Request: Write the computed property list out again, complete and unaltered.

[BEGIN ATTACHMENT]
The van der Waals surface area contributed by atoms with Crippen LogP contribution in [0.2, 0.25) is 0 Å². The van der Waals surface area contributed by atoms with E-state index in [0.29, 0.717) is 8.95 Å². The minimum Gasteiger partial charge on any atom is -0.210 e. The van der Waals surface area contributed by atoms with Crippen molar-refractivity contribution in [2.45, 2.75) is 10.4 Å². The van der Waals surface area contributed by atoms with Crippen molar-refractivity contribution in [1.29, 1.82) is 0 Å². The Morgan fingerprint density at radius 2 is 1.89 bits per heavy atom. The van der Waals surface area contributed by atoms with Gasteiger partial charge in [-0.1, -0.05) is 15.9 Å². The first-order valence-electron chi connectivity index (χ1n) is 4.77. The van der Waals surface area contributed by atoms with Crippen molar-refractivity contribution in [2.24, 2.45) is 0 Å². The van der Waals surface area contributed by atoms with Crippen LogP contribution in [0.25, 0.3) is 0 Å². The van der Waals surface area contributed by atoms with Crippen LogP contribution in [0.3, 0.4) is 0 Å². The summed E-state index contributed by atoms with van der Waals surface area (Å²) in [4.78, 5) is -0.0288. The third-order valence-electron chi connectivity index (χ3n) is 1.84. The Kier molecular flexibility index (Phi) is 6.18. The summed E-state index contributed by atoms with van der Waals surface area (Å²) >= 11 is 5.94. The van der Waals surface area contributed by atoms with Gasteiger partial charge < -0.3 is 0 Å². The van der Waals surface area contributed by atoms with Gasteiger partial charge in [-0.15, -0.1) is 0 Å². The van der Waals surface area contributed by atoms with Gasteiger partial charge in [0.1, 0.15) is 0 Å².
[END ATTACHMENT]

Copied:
The van der Waals surface area contributed by atoms with Crippen LogP contribution in [0.2, 0.25) is 0 Å². The van der Waals surface area contributed by atoms with E-state index in [0.29, 0.717) is 8.95 Å². The minimum Gasteiger partial charge on any atom is -0.210 e. The van der Waals surface area contributed by atoms with Crippen molar-refractivity contribution in [2.45, 2.75) is 10.4 Å². The van der Waals surface area contributed by atoms with Crippen molar-refractivity contribution in [1.29, 1.82) is 0 Å². The Morgan fingerprint density at radius 2 is 1.89 bits per heavy atom. The van der Waals surface area contributed by atoms with Gasteiger partial charge in [-0.1, -0.05) is 15.9 Å². The first-order valence-electron chi connectivity index (χ1n) is 4.77. The van der Waals surface area contributed by atoms with Crippen molar-refractivity contribution in [2.24, 2.45) is 0 Å². The van der Waals surface area contributed by atoms with Crippen LogP contribution in [0.25, 0.3) is 0 Å². The van der Waals surface area contributed by atoms with Crippen LogP contribution in [0.3, 0.4) is 0 Å². The summed E-state index contributed by atoms with van der Waals surface area (Å²) in [4.78, 5) is -0.0288. The third-order valence-electron chi connectivity index (χ3n) is 1.84. The Kier molecular flexibility index (Phi) is 6.18. The summed E-state index contributed by atoms with van der Waals surface area (Å²) >= 11 is 5.94. The van der Waals surface area contributed by atoms with Gasteiger partial charge < -0.3 is 0 Å². The van der Waals surface area contributed by atoms with Gasteiger partial charge in [-0.15, -0.1) is 0 Å². The van der Waals surface area contributed by atoms with Gasteiger partial charge in [0.1, 0.15) is 0 Å².